Evolution of biological complexity
Brain. Circulating levels of androgens can influence human behavior because some neurons are sensitive to steroid ... In preadolescent male rats, neonatal rats treated with flutamide developed more depression-like symptoms compared to control ... Numerous reports have shown androgens alone are capable of altering the structure of the brain, but identification of which ... Evidence from neurogenesis (formation of new neurons) studies on male rats has shown that the hippocampus is a useful brain ...
Nonsteroidal antiandrogens have relatively low affinity for the AR compared to steroidal AR ligands. For example, ... Rebecca M. Jordan-Young (7 January 2011). Brain Storm. Harvard University Press. pp. 82-. ISBN 978-0-674-05879-8.. ... antiandrogens can interfere with the androgen-mediated sexual differentiation of the genitalia and brain of male fetuses. ... topical AR antagonists have been found much less effective compared to established treatments like benzoyl peroxide and ...
Neo-Piagetian theories of cognitive development
Brain and cognitive developmentEdit. Brain research shows that some general aspects of the brain, such as myelination, ... Compare, for instance, arithmetic operations in the quantitative system with mental rotation in the spatial system. The first ... temporal lobe of the brain), spatial (occipital lobe of the brain) or quantitative information (parietal lobe of the brain). ... Changes in the efficiency of the brain to represent information and allocate mental functions to brain networks (such as ...
Occupational health psychology
Compared to men, women were more exposed to incivility; incivility was associated with psychological distress and reduced job ... found that reactions to psychological stressors include increased activity in the brain axes which play an important role in ... Grandey, A.A., Kern, J.H., & Frone, M.R. (2007). Verbal abuse from outsiders versus insiders: Comparing frequency, impact on ... In a case-control study, Link, Dohrenwend, and Skodol found that, compared to depressed and well control subjects, ...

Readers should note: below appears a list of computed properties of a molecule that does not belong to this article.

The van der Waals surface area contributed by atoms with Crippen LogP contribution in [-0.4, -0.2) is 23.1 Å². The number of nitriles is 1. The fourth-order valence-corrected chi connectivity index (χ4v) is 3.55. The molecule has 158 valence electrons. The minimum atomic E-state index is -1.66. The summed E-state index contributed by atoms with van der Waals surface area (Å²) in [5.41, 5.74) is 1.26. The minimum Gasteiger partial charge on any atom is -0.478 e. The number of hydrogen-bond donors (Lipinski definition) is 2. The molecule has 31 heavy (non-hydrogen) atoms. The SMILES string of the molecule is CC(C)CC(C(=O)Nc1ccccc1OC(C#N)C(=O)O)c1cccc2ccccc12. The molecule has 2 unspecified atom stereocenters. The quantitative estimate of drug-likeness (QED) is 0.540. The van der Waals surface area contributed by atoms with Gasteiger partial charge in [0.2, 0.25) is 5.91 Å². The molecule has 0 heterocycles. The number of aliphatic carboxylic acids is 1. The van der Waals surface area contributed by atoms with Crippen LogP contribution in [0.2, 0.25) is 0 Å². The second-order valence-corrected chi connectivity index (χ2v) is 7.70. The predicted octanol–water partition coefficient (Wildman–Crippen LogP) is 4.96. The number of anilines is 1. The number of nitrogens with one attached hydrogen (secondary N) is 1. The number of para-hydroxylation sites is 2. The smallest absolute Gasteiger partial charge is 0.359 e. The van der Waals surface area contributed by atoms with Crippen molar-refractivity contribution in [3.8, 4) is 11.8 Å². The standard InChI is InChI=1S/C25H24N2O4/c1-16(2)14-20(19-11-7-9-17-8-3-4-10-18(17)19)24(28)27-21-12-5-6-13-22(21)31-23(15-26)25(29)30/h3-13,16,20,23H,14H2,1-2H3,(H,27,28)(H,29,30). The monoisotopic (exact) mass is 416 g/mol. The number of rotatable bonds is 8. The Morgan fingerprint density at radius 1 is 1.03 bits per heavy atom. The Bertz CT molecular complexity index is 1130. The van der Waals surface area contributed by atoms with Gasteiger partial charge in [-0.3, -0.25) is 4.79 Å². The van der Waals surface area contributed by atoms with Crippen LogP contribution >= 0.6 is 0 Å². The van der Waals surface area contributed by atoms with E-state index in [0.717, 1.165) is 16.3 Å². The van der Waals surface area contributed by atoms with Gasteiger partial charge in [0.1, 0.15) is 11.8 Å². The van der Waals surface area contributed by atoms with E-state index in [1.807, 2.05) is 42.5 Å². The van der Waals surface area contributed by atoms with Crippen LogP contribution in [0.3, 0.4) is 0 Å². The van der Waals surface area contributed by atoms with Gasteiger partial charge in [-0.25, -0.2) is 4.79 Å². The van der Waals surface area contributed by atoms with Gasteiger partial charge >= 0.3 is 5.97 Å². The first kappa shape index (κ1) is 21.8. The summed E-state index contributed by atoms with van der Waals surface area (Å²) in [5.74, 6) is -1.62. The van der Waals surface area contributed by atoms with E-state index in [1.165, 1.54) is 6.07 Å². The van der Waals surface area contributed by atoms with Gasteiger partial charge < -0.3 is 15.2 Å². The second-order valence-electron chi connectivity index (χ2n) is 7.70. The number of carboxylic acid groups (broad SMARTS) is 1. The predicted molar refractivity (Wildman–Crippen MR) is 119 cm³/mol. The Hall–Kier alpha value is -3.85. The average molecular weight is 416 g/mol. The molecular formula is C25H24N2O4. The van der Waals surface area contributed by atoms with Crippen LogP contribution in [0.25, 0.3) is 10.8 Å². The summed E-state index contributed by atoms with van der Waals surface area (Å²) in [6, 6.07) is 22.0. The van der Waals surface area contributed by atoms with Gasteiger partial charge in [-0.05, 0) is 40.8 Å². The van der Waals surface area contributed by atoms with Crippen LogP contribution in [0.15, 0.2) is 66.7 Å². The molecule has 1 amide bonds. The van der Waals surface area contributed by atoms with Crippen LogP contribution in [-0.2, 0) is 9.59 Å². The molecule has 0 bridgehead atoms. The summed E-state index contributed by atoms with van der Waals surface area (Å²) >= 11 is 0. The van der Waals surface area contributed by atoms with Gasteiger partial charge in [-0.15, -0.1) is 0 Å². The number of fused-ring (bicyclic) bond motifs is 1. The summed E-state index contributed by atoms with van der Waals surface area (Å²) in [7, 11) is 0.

On May 17, 2017, Hayden was hit by a driver while riding his bicycle in Italy. He suffered a traumatic brain injury and died ... Hayden would, compared to previous years, start off the season well by finishing fourth three consecutive times at the Qatar, ... After Motegi, Hayden would continuously underperform compared to teammate Casey Stoner. He would finish 15th in Spain, 12th in ... The extent of Hayden's injuries was described as polytrauma including a traumatic brain injury that resulted in severe cerebral ...
Compared to mammalian skin, that of reptiles is rather thin and lacks the thick dermal layer that produces leather in mammals.[ ... Reptiles are generally considered less intelligent than mammals and birds. The size of their brain relative to their body ... The reptilian nervous system contains the same basic part of the amphibian brain, but the reptile cerebrum and cerebellum are ... It is often also distinctly discolored compared to the rest of the body and may lack some of the external sculpting features ...